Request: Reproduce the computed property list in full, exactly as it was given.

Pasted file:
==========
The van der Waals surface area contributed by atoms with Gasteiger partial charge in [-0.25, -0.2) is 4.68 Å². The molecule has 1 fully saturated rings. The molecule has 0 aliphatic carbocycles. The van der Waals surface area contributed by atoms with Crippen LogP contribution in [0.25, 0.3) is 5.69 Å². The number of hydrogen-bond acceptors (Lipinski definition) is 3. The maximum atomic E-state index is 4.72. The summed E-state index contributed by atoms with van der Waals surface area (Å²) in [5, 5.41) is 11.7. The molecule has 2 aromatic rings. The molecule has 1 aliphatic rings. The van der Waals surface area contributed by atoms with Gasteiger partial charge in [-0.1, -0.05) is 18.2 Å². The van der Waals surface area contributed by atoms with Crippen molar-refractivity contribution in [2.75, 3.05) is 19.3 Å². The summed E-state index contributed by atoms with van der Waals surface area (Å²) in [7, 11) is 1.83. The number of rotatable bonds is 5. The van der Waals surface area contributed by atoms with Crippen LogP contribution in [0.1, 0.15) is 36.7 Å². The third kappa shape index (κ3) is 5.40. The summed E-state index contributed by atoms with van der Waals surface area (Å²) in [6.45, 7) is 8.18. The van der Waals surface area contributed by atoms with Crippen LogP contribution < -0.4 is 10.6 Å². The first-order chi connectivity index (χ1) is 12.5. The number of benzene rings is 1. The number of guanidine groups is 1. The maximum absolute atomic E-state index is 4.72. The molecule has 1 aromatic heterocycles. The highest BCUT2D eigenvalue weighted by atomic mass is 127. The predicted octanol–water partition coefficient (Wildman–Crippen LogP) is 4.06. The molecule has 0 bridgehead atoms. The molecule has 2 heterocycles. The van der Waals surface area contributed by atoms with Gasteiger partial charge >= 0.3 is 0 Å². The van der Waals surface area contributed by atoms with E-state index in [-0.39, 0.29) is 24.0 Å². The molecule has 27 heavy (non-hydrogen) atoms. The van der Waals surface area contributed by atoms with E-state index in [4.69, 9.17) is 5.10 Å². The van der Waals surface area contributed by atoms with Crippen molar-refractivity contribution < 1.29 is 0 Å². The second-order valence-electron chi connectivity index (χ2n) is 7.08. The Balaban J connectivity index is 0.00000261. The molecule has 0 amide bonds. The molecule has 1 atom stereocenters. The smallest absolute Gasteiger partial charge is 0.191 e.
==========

The van der Waals surface area contributed by atoms with Gasteiger partial charge in [-0.25, -0.2) is 4.68 Å². The molecule has 1 fully saturated rings. The molecule has 0 aliphatic carbocycles. The van der Waals surface area contributed by atoms with Crippen LogP contribution in [0.25, 0.3) is 5.69 Å². The number of hydrogen-bond acceptors (Lipinski definition) is 3. The maximum atomic E-state index is 4.72. The summed E-state index contributed by atoms with van der Waals surface area (Å²) in [5, 5.41) is 11.7. The molecule has 2 aromatic rings. The molecule has 1 aliphatic rings. The van der Waals surface area contributed by atoms with Gasteiger partial charge in [-0.1, -0.05) is 18.2 Å². The van der Waals surface area contributed by atoms with Crippen molar-refractivity contribution in [2.75, 3.05) is 19.3 Å². The summed E-state index contributed by atoms with van der Waals surface area (Å²) in [7, 11) is 1.83. The number of rotatable bonds is 5. The van der Waals surface area contributed by atoms with Crippen LogP contribution in [0.1, 0.15) is 36.7 Å². The third kappa shape index (κ3) is 5.40. The summed E-state index contributed by atoms with van der Waals surface area (Å²) in [6.45, 7) is 8.18. The van der Waals surface area contributed by atoms with Crippen LogP contribution < -0.4 is 10.6 Å². The first-order chi connectivity index (χ1) is 12.5. The number of benzene rings is 1. The number of guanidine groups is 1. The maximum absolute atomic E-state index is 4.72. The molecule has 1 aromatic heterocycles. The highest BCUT2D eigenvalue weighted by atomic mass is 127. The predicted octanol–water partition coefficient (Wildman–Crippen LogP) is 4.06. The molecule has 0 bridgehead atoms. The molecule has 2 heterocycles. The van der Waals surface area contributed by atoms with Gasteiger partial charge >= 0.3 is 0 Å². The van der Waals surface area contributed by atoms with E-state index in [-0.39, 0.29) is 24.0 Å². The molecule has 27 heavy (non-hydrogen) atoms. The van der Waals surface area contributed by atoms with E-state index in [4.69, 9.17) is 5.10 Å². The van der Waals surface area contributed by atoms with Crippen molar-refractivity contribution < 1.29 is 0 Å². The second-order valence-electron chi connectivity index (χ2n) is 7.08. The Balaban J connectivity index is 0.00000261. The molecule has 0 amide bonds. The molecule has 1 atom stereocenters. The smallest absolute Gasteiger partial charge is 0.191 e.